Headache or head pain is a very common symptom. It is often without cause, although some brain and blood vessel abnormalities can be causative and may need to be excluded.
It is very important to monitor the frequency of headaches and treatment responsiveness. A headache diary is the most useful tool in this regard. Download one here for 2018 or here for the 2017 diary.
Different types of headache include:
Phases of a Migraine:
Phase I Prodrome:
Though to be related to dysfunction in the hypothalamus, which may be characterized by fatigue, sleepiness, elation, food cravings, depression, irritability, and a variety of other symptoms. During the prodrome, patients are often vaguely aware that an attack is underway.
Phase II Aura (in 15% only):
Aura symptoms include the perception of flashing lights that begin in the center of vision and expand in jagged patterns out into the periphery. Symptoms may be somatosensory, such as creeping or progressive numbness and tingling in the lips or fingers. They may also involve a profound alteration of the perception of space and time (the “Alice in Wonderland” syndrome).
This is associated with an electrical process known as cortical spreading depression, in which a depression in neuronal activity is followed by a reduction in blood flow, usually beginning in the occipital region, which moves across the cerebral cortex at a rate of 2-3 mm per minute.
Phase III, IV Headache:
The generator of the headache is thought to be in a part of the brain called the brainstem. The locus coeruleus or dorsal raphe have been seen to activate in migraine on PET studies.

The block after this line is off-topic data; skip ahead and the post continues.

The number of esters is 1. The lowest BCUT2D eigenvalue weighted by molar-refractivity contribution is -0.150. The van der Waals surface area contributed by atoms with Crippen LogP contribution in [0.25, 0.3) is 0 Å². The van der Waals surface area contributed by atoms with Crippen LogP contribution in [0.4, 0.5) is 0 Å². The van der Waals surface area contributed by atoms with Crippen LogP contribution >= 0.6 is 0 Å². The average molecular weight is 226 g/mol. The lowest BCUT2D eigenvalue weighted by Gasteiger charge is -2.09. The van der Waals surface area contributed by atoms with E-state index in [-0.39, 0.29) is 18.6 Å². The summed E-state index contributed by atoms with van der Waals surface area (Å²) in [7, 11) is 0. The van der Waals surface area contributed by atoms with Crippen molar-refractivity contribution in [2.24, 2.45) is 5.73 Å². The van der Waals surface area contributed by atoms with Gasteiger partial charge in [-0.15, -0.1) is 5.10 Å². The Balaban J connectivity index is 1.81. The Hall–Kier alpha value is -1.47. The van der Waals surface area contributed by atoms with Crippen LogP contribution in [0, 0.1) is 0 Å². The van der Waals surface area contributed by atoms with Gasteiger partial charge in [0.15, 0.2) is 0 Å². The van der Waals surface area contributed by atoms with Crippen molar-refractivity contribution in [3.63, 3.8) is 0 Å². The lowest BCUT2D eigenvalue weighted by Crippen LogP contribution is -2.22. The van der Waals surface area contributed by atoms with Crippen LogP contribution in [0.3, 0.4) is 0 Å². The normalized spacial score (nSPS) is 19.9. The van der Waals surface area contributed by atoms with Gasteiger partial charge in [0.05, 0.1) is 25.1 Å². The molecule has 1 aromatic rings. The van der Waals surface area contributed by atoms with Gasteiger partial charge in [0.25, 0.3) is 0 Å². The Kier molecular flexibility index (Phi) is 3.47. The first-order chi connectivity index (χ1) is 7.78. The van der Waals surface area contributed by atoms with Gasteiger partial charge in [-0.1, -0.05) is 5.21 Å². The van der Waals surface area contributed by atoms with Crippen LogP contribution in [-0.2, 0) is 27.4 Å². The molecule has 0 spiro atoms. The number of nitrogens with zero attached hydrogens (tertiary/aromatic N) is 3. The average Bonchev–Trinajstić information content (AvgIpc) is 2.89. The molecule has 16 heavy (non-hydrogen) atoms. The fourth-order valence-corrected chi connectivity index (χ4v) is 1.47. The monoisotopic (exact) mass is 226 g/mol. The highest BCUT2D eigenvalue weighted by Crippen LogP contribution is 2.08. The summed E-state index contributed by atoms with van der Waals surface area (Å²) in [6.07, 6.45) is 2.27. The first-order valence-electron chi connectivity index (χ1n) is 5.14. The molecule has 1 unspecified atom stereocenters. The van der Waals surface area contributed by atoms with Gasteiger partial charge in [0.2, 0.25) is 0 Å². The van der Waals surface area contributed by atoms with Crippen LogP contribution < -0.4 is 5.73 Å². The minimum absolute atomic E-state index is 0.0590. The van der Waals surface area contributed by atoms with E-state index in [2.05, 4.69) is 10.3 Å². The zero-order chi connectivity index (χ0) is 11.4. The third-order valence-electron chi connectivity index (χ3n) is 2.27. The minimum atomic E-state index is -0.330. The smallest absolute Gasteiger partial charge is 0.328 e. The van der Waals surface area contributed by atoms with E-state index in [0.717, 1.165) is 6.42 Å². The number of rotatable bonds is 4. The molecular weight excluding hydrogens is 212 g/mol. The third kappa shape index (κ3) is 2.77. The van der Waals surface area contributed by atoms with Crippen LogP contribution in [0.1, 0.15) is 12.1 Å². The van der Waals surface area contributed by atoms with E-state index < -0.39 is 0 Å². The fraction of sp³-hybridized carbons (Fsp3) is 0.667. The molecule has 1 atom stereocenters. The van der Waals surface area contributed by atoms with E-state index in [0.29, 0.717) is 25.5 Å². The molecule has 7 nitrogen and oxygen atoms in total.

This causes inflammation of the covering of the brain, the meninges, which is perceived as pain.
Cells perceiving this pain have been found to have dual input, another being from other sensory modalities such as light, though to underly the sensitivity to light, sound and smell known to be associated with migraine. The headache phase may last from four to 72 hours; headache duration may be related to continued brain-stem activation.
Phase V Postdrome:
Once the pain has run its course, there is a postdrome, where the pain is resolved but other symptoms may linger. Patients often describe a feeling of being “hung over.”
Sensory perception and cognition (thinking) may remain impaired and abdominal symptoms (nausea, queasiness, and anorexia) and sore muscles may persist for a day or two. Postdrome symptoms may require treatment in some patients.
Treatment of Migraine
Acute therapy is the treatment used to abort a migraine when it has just started.
Prophylaxis is preventative therapy to reduce the frequency and severity of migraine attacks. This may include Botox as a preventative, given 12 weekly.
A tension-type headache is described as vice-like and is frequently around the head on both sides. It does not have the accompanying features of the above migraine headache on the whole, though there may be sensitivity of the scalp to touch.
The pain is usually mild-moderate but may be disabling.
Analgesics (pain killers) are effective acutely, but preventatives are needed if the frequency is significant.
These are one-sided severe stabbing headaches lasting less than an hour. These often recur at set times during the day and night (clockwork headache). The headache is accompanied by at least one of the following autonomic symptoms: ptosis (drooping eyelid), miosis (pupil constriction) conjunctival injection (redness of the conjunctiva), lacrimation (tearing), rhinorrhea (runny nose), and, less commonly, facial blushing, swelling, or sweating, all appearing on the same side of the head as the pain. The attack is also associated with restlessness, the sufferer often pacing the room or rocking back and forth.
These typically occur in clusters, episodes of 7-365 days with remission of at least a month in between.
Treatments include acute therapy taken in anticipation of an episode of headache, as well as prophylaxis, taken to ideally abort the cluster altogether.
There are numerous types of primary (no underlying cause) and secondary headaches and facial pains.
Some include trigeminal neuralgia, an electric-shock or shooting pain typically affecting the cheek on one side and triggered by touch. Effective preventative therapy as well as surgical options are available.
Some headache types are secondary – due to an underlying cause – and require testing to rule these out.